The End of Game of Thrones - Sebuah Renungan Ramadhan

A few hours before the final episode of Game of Thrones airs, I find myself reflecting. Despite fans' mixed feelings about how the final season was written, we have surely witnessed one of the greatest productions in the history of television. That alone makes me grateful. What a time to be alive.

Even though the show constantly promotes things I am normally against (drinking problems, slavery, incest, forced arranged marriages, killing people for power, etc.), I have a tremendous admiration towards the show because it reminds me of the very core of everything : that all thing must come to an end and that nothing is going to stay here forever.

Thrones fandom by now are fully aware of the phrase "Valar Morghulis", which in High Valyrian translates to all men must die. This customary saying is traditionally answered with "Valar Dohaeris" which means all men must serve. Even though this exchange has a more barbaric-violent tone when used in the show, I really deem it to be an honorable way to live one's life.

We humans will definitely come to an end someday (to die), and while we're still here, shouldn't we keep asking ourselves how we can serve? How am I going to become beneficial for other people today? How do we serve the world (to the best of our ability) and make sure that our life doesn't just mean nothing?
.
.
.

Beric Dondarrion and Melisandre The Red Priestess, though were not major characters like Daenerys and Jon Snow, really captured my heart when they both came to an end. 

Lord Beric had died a few times by impaling, an arrow, hanging, and more. He was resurrected time and time again by Thoros which made him kind of question what it was so special about him that his God of Light kept bringing him back. Of course at the Battle of Winterfell we learnt that his one true purpose was to protect Arya Stark, who went on and slayed the Night King once and for all. After serving his purpose, he came to face his seventh and final death honorably.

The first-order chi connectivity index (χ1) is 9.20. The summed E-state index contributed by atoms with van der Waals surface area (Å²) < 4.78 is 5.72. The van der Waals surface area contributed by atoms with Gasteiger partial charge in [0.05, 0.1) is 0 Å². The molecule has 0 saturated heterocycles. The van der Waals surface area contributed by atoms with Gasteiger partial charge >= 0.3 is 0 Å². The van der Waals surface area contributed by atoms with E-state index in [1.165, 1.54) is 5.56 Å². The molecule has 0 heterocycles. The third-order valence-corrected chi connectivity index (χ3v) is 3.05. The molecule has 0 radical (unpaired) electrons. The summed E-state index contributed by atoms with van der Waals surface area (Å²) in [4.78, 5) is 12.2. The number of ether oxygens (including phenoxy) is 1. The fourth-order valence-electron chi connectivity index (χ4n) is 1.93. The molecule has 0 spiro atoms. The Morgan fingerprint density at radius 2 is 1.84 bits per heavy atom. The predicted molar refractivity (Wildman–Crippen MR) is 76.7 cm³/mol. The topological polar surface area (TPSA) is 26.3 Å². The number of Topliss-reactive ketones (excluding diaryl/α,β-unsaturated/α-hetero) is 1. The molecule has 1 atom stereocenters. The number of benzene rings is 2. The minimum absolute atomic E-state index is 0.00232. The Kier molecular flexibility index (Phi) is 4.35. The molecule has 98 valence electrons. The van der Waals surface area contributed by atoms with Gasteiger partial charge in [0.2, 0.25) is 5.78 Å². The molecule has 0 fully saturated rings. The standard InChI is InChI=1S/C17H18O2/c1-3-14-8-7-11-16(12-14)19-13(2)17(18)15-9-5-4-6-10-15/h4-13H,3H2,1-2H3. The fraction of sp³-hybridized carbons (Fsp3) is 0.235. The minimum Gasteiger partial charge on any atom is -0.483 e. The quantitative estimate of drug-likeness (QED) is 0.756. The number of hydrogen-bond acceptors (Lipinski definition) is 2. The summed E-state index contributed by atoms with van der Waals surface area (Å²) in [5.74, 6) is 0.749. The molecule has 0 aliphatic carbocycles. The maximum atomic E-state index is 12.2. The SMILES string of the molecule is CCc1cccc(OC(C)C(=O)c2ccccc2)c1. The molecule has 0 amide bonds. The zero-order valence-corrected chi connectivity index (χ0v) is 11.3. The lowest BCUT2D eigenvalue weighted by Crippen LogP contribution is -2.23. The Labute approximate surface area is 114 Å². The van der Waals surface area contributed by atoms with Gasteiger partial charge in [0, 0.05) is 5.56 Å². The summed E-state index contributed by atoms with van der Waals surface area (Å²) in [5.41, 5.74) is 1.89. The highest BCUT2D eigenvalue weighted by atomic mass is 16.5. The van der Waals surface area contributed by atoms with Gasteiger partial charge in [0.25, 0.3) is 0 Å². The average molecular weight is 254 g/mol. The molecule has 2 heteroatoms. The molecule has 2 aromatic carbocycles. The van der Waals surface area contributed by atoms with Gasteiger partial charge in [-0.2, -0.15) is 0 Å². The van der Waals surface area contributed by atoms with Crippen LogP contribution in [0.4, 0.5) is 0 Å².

Melisandre, on the other hand, seemed to have this magic quality of not aging and live such a looooong life. In one of the Season 6 episodes we saw her take off her ruby necklace, when her illusion of beauty disappeared and her true form of many centuries old woman was revealed.

When one is faced with this kind of destiny, don't you think they will ask themselves everyday: what is it that I am meant to do? Why have I been given the chance to live this long? I have to admit I never really liked her character because I think she's a little too fanatic to her religion. But when I saw her riding a horse at Winterfell, just minutes before the battle began to literally set swords on fire, I was screaming out of happiness. Yes girl!!!

Her appearance in Winterfell was definitely why she stuck around for centuries. Just as she told Ser Davos that she would die before dawn, there she was striding out of the gates of Winterfell and discarding her ruby necklace. This time to face her own ending, knowing that her purpose was served.

These two really teach me that our time in this world may be limited, but it is not up for ours to decide when it will come to an end. Sick people may think there is no cure for them and they will kiss the world goodbye in a few months, when surprisingly they go on to live for another five years. Healthy people may think they still have forever, when all of sudden they have to go just because it's their time to go.

Beric Dondarrion and Melisandre teach me to live bravely. To wake up every morning to find my one true purpose and go after it.
.
.
.

But if there is one thing I will always carry from the Thrones wholeheartedly, it must be Ygritte saying "If we die, we die, but first we live". I want to always have her spirit. Yes, death is inevitable. We all will see one, it's just a matter of when-where-and how. But while we are given another day to live, why do we choose to worry how it's going to end? Why don't we choose to really live?


Comments

Popular posts from this blog

When You Know, You Know

[A Reflection] If We Die, We Die, But First, We Live

I Would Not Have Known